Constraining the Ross Embayment glacial history from
raised shorelines in the Ross Sea, Antarctica
Research School of Earth Sciences
Australian National University
A thesis submitted for the degree of
Doctor of Philosophy of The Australian National University.
This thesis is an account of my research undertaken during the period November
1996 to March 2003 while I was a student in the Research School of Earth Sciences
at the Australian National University. Except as otherwise indicated in the text, the
work described is my own. This thesis has never been submitted to another university
or similar institution.
At the risk of being long winded I have worked with quite a number of people in association with this thesis and I believe their contribution should be noted. Initially the idea for this thesis came up in a conversation with Peter Barrett at Victoria University of Wellington and it was him who really set the ball rolling. Also at Victoria University are Alex Pyne (Antarctic Research Centre) and Jamie Shulmeister who were invaluable in association with field work. My two field assistants, Peter Webb and Alexis Lambeck, both undergraduates at the time at Victoria University provided me with help, advice and friendship. And Ed Butler ran his PhD fieldwork in association with me and was good company for two seasons.
My field work in the Ross Sea area of Antarctica was in association with Antarctica New Zealand and I am indebted to them for the smooth running of the field program, the effort they went to in organising access to Cape Hallett ( on the US Coastguard icebreaker Polar Star), the superb teams at Scott Base, and helo crews (both NZ and US) who flew us around. Nothing is too much for anyone in Antarctica when approached with a smile!
In terms of laboratory work I have had the pleasure of working in a vast majority of the labs in the school ( and being nosy in others - G FD!). The technicians and academics who run these labs are extraordinarily helpful and have put up with endless dumb questions. Briefly (and I hope I don't leave anyone out): Shane Paxton and John Mya for rock crushing and separation, Robin Maier for K-feldspar measurements , Lois Taylor for trace elements, Joan Cowley, Heather Lynch, Joe Cali ( especially for changing that light bulb and locking the door without a key!) for help with the chlorine lab ( and Jodie Evans and Tim Barrows). The workshop has been great in preparing bits and pieces. John Head and Yusuke Yokoyama kindly lent me their radiocarbon lines and helped me use them. Nigel Spooner, Norman Hill and Danielle Questiaux spent a lot of time on my OSL samples. Keith Fifield and Richard Cresswell (Nuclear Physics) have both been wonderful with my questions and running my samples on the AMS and letting me help ( and the view from the top of the AMS tower at night is great!).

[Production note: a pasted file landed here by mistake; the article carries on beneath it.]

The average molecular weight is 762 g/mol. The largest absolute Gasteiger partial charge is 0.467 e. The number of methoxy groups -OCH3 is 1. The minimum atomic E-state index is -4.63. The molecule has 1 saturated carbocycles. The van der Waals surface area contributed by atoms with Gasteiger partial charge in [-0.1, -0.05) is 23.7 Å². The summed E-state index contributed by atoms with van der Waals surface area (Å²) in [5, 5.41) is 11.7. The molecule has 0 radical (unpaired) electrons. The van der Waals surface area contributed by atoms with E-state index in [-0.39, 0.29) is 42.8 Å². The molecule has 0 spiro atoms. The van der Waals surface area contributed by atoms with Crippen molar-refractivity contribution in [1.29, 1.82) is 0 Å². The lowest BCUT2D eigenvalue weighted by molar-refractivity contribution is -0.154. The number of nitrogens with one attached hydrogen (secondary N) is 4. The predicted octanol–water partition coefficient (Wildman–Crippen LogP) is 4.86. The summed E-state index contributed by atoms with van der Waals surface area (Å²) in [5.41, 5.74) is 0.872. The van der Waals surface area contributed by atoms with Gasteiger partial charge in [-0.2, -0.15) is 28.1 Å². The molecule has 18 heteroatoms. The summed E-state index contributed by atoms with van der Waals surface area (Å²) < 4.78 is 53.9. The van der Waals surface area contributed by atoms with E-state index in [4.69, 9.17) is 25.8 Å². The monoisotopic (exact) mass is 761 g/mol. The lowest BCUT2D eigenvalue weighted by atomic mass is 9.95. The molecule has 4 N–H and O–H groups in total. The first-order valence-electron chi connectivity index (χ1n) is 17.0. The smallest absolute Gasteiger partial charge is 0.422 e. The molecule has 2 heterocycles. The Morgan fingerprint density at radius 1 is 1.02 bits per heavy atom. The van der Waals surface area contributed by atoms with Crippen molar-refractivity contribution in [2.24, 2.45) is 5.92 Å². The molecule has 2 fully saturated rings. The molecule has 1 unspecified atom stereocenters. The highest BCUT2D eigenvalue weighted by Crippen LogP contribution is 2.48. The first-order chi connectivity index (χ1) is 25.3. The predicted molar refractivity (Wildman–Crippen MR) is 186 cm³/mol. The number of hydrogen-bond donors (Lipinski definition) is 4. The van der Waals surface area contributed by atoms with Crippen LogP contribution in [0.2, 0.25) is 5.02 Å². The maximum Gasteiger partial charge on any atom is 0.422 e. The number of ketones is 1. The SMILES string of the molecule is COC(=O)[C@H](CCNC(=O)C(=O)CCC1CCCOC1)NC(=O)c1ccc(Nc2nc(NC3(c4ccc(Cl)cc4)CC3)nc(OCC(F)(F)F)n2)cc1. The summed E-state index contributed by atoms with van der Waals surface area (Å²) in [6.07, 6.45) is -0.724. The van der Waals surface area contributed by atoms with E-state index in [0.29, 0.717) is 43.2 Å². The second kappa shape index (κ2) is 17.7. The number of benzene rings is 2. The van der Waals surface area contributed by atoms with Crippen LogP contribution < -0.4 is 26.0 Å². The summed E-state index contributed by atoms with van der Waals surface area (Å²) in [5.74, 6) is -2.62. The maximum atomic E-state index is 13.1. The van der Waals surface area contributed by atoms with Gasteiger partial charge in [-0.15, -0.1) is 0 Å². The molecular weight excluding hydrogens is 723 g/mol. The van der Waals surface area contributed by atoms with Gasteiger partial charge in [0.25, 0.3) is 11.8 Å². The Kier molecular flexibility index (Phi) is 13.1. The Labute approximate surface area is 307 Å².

The geodynamics group qualifies you, not only as a scientist, but also as a cake connoisseur - long may this group tradition last! Seriously though, it is a good group to work in: Paul J has helped me endlessly and it has been great sharing an office with him. The other students I have come through with; Jonathan , David, Yusuke and Kevin have always been there for me to moan at! And of course Emma-Kate for all the friendly female chats! Herb and Tony are valuable for their advice but possibly more so for knowing all those trival bits of information when you say "I wonder ... " . Herb also helped a great deal straightening out the writing. All the others are always willing to help - Georg, Jean, Paul T, Clementine, Janine, Derek, Richard, and Frederic.
To establish whether these ice models contain sufficient ice in the late-Pleistocene the sea-level predictions are, therefore, also compared with observations from Barbados.
The glacio-hydro-isostatic contributions from a standard Northern Hemisphere ice sheet model and several different models for the distal Antarctic Ice Sheet ( outside the Ross Embayment area) predict a maximum relative sea level range of +2 to -4 m at 6,000 years before the present, requiring a + 18 to +24 m relative sea level contribution ( or crustal rebound) from local ice to produce the observed elevated shorelines of about 20 m at this time.
The Ross Embayment ice sheet reconstruction that is in good agreement with both the relative sea level observations and the field evidence for ice movement across the region contains more ice than present-day ice sheet, yet is substantially smaller than maximum models in which the grounding line is at the shelf edge and there are no ice streams. It contains a Last Glacial Maximum grounding line close to Coulman Island
1 Introduction 1
1.1Why the Antarctic Ice Sheet
1.2Outline of thesis
2 Field Observations 9